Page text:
Shelby  County  Indiana

Fred  Johnson

The  Shelbyville  Republican
    Monday November 24, 1947
Page 4 column 4
            A lot of horse flesh trots past the memory eye of  Fred Johnson  as he reminisces on the days since he trained and raced his first horse back in 1908-when he was 17 years old.
            Born and reared on a farm in Rush county he grew up "horse minded" since his neighboring county was widely known as a racing center around the turn of the century.  There were 26 tracks in the county during that era and "more horses than in the state of Kentucky."  Besides that, he had a natural love for man’s "next-to-best" friend (it would be hard to convince him that horses don’t rate above dogs in that title) and it was after an army stint in World War I that he came to Shelbyville in 1919 to begin training and racing horses as his choice occupation.
            That first horse he trained was named "Annie N" and was owned by  Ethan Inlow,  father of  Drs. W.D. Fred and  Herbert  of the Clinic.  He raced her at the Rush county fair and he came in for second place.  About this time in our talk, which was held in the office at his stables at the fairgrounds, I asked him "how come" some of the fancy names given racing horses.  That he said is done by various and sundry methods.  He knew one family who chose names from a dictionary; a banker named one of his steeds from a word he heard over the radio; a Calumet family always prefaced their names with letters of the alphabet and so on.
            Two of the better horses that came to his mind from his early days are Fet National, who was owned by the late  Jim Graeber,  of Arlington, and Billy J.K., who was owned by his uncle  Brack Johnson.  The first named was in the $26,000 winning bracket in 1924 with a trotting record of 2:01 ¾  . Later horses of which he was pretty proud were Eddie D, who was sired by the famed Frisco Dale and held a record of two minutes flat, and Betty Grattan, who held a 2:04 record. Eddie D, formerly owned by  L.V. Hauk,  now is in Canada and Mr. Hauk still owns Betty Grattan.
            In all his years on the track, Fred has been thrown but four times and only once suffered serious injuries.  That was at Lawrenceburg three years ago when his shoulder was broken.  He’s raced in Indiana, Illinois, Kentucky, and Ohio and his biggest racing purse was in the rich Hoosier Futurity at Indianapolis last year.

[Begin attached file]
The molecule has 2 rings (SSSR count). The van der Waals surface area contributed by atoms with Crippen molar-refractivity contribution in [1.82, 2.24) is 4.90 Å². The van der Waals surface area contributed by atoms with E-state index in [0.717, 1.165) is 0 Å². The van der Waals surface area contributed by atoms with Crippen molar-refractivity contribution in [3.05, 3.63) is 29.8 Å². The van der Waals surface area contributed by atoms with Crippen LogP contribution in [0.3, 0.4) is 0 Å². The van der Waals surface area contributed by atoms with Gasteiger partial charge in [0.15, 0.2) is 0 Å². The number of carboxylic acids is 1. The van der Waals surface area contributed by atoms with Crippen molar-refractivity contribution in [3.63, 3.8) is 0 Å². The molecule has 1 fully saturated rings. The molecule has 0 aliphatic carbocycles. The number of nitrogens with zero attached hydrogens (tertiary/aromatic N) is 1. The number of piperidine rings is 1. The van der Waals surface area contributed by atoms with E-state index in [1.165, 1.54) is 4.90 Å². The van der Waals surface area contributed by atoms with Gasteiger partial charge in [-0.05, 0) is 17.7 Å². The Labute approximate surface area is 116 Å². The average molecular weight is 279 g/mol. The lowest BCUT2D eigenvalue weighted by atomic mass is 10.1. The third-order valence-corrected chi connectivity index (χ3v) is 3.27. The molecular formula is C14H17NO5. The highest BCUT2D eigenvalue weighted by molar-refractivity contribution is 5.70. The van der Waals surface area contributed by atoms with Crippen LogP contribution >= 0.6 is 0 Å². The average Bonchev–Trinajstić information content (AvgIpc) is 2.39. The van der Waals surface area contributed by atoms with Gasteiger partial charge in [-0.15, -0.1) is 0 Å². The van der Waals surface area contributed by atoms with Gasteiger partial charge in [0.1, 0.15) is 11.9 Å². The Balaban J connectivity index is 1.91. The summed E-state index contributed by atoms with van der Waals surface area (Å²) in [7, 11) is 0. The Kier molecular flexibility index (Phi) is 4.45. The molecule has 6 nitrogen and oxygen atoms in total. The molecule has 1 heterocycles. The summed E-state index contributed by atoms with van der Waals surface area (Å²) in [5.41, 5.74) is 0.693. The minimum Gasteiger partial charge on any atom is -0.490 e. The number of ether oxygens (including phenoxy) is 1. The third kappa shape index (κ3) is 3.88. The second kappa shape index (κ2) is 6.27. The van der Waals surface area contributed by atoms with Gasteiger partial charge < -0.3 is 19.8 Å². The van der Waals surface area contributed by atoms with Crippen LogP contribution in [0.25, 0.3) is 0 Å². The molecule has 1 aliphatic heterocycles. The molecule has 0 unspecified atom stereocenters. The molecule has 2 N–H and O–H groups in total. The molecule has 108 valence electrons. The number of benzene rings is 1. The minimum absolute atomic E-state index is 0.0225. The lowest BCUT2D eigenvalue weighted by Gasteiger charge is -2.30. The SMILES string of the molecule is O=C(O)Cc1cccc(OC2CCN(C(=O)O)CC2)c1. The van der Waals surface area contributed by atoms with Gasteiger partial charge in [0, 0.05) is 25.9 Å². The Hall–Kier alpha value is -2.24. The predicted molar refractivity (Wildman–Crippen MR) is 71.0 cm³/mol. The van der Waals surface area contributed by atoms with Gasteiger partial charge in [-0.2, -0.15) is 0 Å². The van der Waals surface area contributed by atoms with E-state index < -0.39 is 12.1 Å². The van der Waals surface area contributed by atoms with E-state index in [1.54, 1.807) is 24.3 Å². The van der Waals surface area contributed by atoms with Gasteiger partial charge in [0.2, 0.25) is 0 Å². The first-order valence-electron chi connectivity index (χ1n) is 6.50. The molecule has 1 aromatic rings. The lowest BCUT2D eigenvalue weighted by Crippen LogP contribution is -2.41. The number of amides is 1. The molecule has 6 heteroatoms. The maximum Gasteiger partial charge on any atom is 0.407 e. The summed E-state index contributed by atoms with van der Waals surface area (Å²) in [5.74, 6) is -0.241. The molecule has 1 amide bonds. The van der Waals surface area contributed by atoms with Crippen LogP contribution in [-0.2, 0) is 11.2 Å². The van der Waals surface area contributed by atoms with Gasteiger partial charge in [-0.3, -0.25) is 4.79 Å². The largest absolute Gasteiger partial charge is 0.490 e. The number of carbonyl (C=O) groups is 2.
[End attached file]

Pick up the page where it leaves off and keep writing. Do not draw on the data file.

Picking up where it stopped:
Mr. Johnson is training five of the 50 horses quartered at the local track now.  Taken on a tour of the stables, where in snug stalls the horses were contentedly munching on hay in knee deep straw, he brought out his special pride and joy, Bess Abbey Dale, a 20-month-old shiny black filly owned by  John Hinchman, of Greenfield. Bess Abbey, who will race here next season, responded to gentle patting on the head with dampish muzzling, but not so her next-stable neighbor, Pay Mac.  His answer to amateur "horse talk" was a bared mouthful of teeth and laid flat ears.
            Mr. Johnson says he has broken colts as early as the age of seven months but the average age is around 18 to 20 months.  His usual procedure is to leave them in their stalls with harness on for a day or so; then lead them until they’re accustomed to the feel of harness on the track; then drive them without the training cart for an approximate two-week period, and next, the final step of starting them through their paces with the cart attached.  These carts weigh in the range of 35 to 40 pounds but the average racing sulky weighs 27 pounds.  Fred’s racing technique is mostly with lines.  He isn’t much for using a whip. If one tap of a whip doesn’t bring an extra surge of speed, then he’s pretty sure the horse is giving its best.  And he says that instead of keeping the "eye on the ball," racing is mostly watching the other fellow and his horse.
            A race horse’s died consists of oats and hay, as the main and preferred "dishes," and bran and corn.  They’re fed three times daily ordinarily but an extra meal is added during racing season.  In especially hot weather they’re frequently treated to ice packs on the head and loins between heats and the after-race treatment is mighty important.  They’re walked until they’re "cooled out," rubbed down, have their legs bound and given longed for drinks of water slowly at 20 minute intervals before being stabled.
            Getting back to the trainer and driver, Mr. Johnson married  Mae Ogdon  11 years ago and is fortunate in having a wife who also is a horse enthusiast.  They reside at 805 Fair avenue, just a short trot from the race track.  Where else would you find a man like Fred Johnson living?
Contributed by Phyllis Miller Fleming

Biography Index       Main Page